Building capacity to comply with conservation laws and rules is a common goal.
An overwhelming number of conservation crime-related interventions are built upon the idea of deterrence. Deterrence suggests the certainty, severity, and swiftness of sanctions will gain compliance with conservation laws or rules. (There are lots of other ideas on lawbreaking criminology, including Strain Theory, Social Learning Theory or Social Bonding. There are also other ways to promote compliance with rules, such as Social Marketing).
As more resources are invested in reducing risks from conservation crime, we will need more methods and tools to understand how effective they are. Deterrence is a concept with broad application to conservation crime.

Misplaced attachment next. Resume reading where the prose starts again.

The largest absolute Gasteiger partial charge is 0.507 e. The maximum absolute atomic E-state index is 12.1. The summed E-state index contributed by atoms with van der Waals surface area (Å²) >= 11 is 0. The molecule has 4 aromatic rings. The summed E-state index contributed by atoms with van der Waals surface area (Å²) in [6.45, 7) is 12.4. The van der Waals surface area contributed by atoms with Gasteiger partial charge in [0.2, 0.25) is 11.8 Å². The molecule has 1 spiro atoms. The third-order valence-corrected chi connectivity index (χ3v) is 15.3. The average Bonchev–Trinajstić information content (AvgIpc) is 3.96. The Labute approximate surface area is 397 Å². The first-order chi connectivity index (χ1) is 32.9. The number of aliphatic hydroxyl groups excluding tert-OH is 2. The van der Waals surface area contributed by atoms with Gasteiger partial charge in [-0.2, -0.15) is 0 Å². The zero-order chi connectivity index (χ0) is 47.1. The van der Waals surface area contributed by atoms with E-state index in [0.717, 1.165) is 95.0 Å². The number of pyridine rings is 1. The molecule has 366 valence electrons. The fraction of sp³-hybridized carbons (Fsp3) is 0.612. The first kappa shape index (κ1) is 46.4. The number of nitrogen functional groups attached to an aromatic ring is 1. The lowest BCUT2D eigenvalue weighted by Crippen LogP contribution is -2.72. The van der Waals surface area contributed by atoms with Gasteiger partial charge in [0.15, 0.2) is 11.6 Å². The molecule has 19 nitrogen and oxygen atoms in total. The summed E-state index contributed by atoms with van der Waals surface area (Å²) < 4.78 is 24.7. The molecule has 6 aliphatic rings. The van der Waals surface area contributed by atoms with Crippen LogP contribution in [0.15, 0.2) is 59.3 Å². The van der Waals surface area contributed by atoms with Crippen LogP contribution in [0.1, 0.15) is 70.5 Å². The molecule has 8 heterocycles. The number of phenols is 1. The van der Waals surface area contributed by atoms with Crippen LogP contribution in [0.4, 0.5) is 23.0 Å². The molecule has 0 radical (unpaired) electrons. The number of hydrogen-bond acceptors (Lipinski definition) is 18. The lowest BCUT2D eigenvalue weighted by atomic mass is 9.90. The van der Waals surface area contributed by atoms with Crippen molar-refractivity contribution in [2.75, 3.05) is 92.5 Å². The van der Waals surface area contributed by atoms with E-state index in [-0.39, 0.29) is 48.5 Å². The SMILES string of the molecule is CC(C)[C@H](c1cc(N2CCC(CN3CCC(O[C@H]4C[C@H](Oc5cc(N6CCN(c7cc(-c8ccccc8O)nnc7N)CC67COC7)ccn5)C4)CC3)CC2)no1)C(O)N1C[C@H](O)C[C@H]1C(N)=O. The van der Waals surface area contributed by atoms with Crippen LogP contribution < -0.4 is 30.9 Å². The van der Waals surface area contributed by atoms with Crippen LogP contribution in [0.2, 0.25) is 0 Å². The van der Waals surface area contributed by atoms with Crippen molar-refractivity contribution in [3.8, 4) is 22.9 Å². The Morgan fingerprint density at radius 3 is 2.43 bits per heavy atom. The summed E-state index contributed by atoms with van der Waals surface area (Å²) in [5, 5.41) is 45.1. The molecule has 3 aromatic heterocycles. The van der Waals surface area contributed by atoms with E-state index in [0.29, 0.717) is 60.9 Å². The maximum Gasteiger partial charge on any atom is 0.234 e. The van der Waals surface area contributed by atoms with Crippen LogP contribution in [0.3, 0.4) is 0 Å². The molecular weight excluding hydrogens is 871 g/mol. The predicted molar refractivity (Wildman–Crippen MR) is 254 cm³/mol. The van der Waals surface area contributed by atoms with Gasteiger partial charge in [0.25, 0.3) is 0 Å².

There are two forms of deterrence theory. Classical deterrence says “rational” actors will perform behaviors they perceive as pleasurable and shy away from behaviors they perceive as painful. The threat of a punishment that is perceived certain, severe, and swift and criminal behavior will be detected and punished. This form of the idea doesn’t explain all human behavior, particularly in a conservation context. Newer notions of deterrence theory suggest we should consider additional variables to understand why people break rules, including moral emotions (e.g., shame, guilt, embarrassment), social disapproval, and motivation. There are many forms of deterrence. The two most common kinds are specific deterrence (e.g., aimed at a known offender) and general deterrence (e.g., aimed at the general population). In conservation, it may be really useful to think about restrictive deterrence, or how rule breakers adapt in order to limit the magnitude, frequency or seriousness of their offenses to avoid pain.